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A strong 5.8-magnitude quake that struck south-west of Bulgaria's capital Sofia shortly after 3.00am (00.00 GMT) on Tuesday made no casualties, Interior Minister Tsvetan Tsvetanov said.
“So far, there are no (known) casulties or injuries, which is good news,” Tsvetanov told Focus news agency.
“Let's hope it does not strike again. I know that people are in panic and this is only normal,” Prime Minister Boyko Borisov told Blitz news agency.
A crisis staff was formed in the town of Pernik, about 30 kilometres south-west of Sofia, where the epicentre of the shallow tremor was located, and police and firefighters were dispatched to the region, Tsvetanov told Focus press agency.
The Bulgarian Red Cross is also ready to step in where necessary, he said.
Pernik mayor Rositsa Yanakieva said there was no danger the big Studena dam near the town could burst.
“The wall of the Studena dam is in good condition. It is being monitored constantly (...) There are no reports of casualties or injuries in Pernik so far,” Yanakieva said.
Over 15 lighter aftershocks were registered after the first horizontal quake hit, which had a magnitude of 5.8 on the Richter scale, data by the Bulgarian Seizmological Institute showed.
The jolt was felt very strongly on the top floors of buildings in Sofia and panicked residents of Pernik kept calling the national radio stations and news agencies, which broadcast advice for people to stay outdoors.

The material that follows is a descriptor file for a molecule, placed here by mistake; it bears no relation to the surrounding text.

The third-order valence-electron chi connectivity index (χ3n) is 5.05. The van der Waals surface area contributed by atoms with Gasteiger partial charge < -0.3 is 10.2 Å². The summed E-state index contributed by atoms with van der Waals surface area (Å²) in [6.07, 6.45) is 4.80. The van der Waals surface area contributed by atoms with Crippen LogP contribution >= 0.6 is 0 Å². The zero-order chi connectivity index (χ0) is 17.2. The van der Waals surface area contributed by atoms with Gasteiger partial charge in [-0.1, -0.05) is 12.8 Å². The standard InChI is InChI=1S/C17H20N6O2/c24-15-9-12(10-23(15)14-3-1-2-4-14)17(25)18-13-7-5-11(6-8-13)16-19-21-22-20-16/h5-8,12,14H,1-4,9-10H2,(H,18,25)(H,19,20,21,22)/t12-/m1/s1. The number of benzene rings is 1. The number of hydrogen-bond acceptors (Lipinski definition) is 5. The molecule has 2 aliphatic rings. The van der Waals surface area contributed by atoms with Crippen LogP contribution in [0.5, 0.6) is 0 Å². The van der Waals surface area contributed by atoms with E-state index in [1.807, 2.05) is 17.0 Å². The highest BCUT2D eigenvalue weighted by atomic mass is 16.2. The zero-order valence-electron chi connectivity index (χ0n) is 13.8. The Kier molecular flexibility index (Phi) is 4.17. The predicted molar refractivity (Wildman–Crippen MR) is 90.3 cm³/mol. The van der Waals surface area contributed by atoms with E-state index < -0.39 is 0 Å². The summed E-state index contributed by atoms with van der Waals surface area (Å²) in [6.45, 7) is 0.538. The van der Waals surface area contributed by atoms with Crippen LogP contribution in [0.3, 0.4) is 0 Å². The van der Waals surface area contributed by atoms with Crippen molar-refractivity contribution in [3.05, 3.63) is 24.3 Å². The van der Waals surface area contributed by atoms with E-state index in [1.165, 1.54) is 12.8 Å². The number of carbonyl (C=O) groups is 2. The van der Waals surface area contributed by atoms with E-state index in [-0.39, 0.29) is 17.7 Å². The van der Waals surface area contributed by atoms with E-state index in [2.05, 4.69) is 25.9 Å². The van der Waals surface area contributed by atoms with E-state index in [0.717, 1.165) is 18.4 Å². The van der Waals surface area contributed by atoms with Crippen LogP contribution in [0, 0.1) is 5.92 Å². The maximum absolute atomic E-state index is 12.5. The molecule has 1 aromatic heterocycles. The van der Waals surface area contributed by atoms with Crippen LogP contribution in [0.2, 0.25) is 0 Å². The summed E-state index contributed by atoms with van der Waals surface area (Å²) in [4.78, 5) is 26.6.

Residents of tall apartment buildings in Sofia said objects crashed to the ground during the tremor which lasted several minutes.
“Everything was shaking like crazy. I ran out shouting... I won't go back home today,” teenager Maria told AFP outside her apartment building in a western Sofia neighbourhood.
People, who were still sitting outside in their pyjamas over an hour after the first jolt, said they felt new tremors around 4.30am (01.30 GMT) and 5.15am (0215 GMT).
The seismological institute measured them at 4.2 - 4.3 on the Richter scale, it said.
Civil defence chief Nikolay Nikolov said his service received many reports of toppled chimneys and cracked walls and even broken windows in the region of Pernik.
There were no reports of interruptions of electricity or communications.
The quake comes on the heels of Sunday's 6.0-magnitude earthquake around the northern Italian city of Ferrara that killed six people and reduced homes and historic buildings to rubble.
In August 2009, a 5.0 magnitude earthquake hit the Black Sea between Bulgaria and Romania to the southeast of the Kaliakra Cape, the Bulgarian seismological institute said at the time. No serious damage was reported. - AFP